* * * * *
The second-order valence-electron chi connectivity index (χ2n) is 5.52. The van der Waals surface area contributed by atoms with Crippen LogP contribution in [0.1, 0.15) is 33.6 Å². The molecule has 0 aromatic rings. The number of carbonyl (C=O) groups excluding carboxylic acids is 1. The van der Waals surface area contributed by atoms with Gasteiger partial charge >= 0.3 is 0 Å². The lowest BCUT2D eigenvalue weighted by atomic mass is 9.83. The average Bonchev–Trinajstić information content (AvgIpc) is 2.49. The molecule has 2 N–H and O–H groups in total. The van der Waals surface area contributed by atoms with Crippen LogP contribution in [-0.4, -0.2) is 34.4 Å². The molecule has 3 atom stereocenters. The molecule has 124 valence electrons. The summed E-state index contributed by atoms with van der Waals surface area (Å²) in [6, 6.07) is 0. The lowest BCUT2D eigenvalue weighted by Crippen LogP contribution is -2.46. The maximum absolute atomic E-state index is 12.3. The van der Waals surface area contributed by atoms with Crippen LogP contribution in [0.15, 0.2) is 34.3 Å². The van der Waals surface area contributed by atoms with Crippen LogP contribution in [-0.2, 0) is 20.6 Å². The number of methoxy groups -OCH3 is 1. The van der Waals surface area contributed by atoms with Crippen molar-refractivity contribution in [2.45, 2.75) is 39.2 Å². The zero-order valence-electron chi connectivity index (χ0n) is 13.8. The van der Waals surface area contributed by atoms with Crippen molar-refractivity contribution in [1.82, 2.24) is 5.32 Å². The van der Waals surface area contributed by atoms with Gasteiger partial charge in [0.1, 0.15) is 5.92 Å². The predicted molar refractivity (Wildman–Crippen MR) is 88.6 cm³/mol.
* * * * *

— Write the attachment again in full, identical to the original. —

The second-order valence-electron chi connectivity index (χ2n) is 5.52. The van der Waals surface area contributed by atoms with Crippen LogP contribution in [0.1, 0.15) is 33.6 Å². The molecule has 0 aromatic rings. The number of carbonyl (C=O) groups excluding carboxylic acids is 1. The van der Waals surface area contributed by atoms with Gasteiger partial charge >= 0.3 is 0 Å². The lowest BCUT2D eigenvalue weighted by atomic mass is 9.83. The average Bonchev–Trinajstić information content (AvgIpc) is 2.49. The molecule has 2 N–H and O–H groups in total. The van der Waals surface area contributed by atoms with Crippen LogP contribution in [-0.4, -0.2) is 34.4 Å². The molecule has 3 atom stereocenters. The molecule has 124 valence electrons. The summed E-state index contributed by atoms with van der Waals surface area (Å²) in [6, 6.07) is 0. The lowest BCUT2D eigenvalue weighted by Crippen LogP contribution is -2.46. The maximum absolute atomic E-state index is 12.3. The van der Waals surface area contributed by atoms with Crippen LogP contribution in [0.15, 0.2) is 34.3 Å². The van der Waals surface area contributed by atoms with Crippen LogP contribution in [-0.2, 0) is 20.6 Å². The number of methoxy groups -OCH3 is 1. The van der Waals surface area contributed by atoms with Crippen molar-refractivity contribution in [2.45, 2.75) is 39.2 Å². The zero-order valence-electron chi connectivity index (χ0n) is 13.8. The van der Waals surface area contributed by atoms with Crippen molar-refractivity contribution in [1.82, 2.24) is 5.32 Å². The van der Waals surface area contributed by atoms with Gasteiger partial charge in [0.1, 0.15) is 5.92 Å². The predicted molar refractivity (Wildman–Crippen MR) is 88.6 cm³/mol.